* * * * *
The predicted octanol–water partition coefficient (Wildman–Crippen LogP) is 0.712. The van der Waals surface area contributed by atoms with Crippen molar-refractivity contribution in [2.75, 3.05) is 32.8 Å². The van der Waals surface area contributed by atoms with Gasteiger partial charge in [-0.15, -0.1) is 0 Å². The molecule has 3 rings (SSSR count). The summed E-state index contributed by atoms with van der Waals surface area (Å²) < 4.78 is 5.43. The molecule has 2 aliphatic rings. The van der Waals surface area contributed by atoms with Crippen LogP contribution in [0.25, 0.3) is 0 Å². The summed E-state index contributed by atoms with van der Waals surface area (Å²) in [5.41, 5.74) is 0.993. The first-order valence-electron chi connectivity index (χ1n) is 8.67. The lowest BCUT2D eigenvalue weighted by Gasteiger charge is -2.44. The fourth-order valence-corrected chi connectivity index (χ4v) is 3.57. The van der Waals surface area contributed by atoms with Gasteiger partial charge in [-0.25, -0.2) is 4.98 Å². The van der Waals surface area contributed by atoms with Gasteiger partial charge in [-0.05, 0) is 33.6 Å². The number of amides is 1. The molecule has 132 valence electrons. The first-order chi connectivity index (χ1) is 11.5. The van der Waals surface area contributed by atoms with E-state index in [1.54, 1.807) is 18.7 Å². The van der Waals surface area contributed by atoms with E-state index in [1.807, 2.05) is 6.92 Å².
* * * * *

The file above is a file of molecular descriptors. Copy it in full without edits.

The predicted octanol–water partition coefficient (Wildman–Crippen LogP) is 0.712. The van der Waals surface area contributed by atoms with Crippen molar-refractivity contribution in [2.75, 3.05) is 32.8 Å². The van der Waals surface area contributed by atoms with Gasteiger partial charge in [-0.15, -0.1) is 0 Å². The molecule has 3 rings (SSSR count). The summed E-state index contributed by atoms with van der Waals surface area (Å²) < 4.78 is 5.43. The molecule has 2 aliphatic rings. The van der Waals surface area contributed by atoms with Crippen LogP contribution in [0.25, 0.3) is 0 Å². The summed E-state index contributed by atoms with van der Waals surface area (Å²) in [5.41, 5.74) is 0.993. The first-order valence-electron chi connectivity index (χ1n) is 8.67. The lowest BCUT2D eigenvalue weighted by Gasteiger charge is -2.44. The fourth-order valence-corrected chi connectivity index (χ4v) is 3.57. The van der Waals surface area contributed by atoms with Gasteiger partial charge in [-0.25, -0.2) is 4.98 Å². The van der Waals surface area contributed by atoms with Gasteiger partial charge in [-0.05, 0) is 33.6 Å². The number of amides is 1. The molecule has 132 valence electrons. The first-order chi connectivity index (χ1) is 11.5. The van der Waals surface area contributed by atoms with E-state index in [1.54, 1.807) is 18.7 Å². The van der Waals surface area contributed by atoms with E-state index in [1.807, 2.05) is 6.92 Å².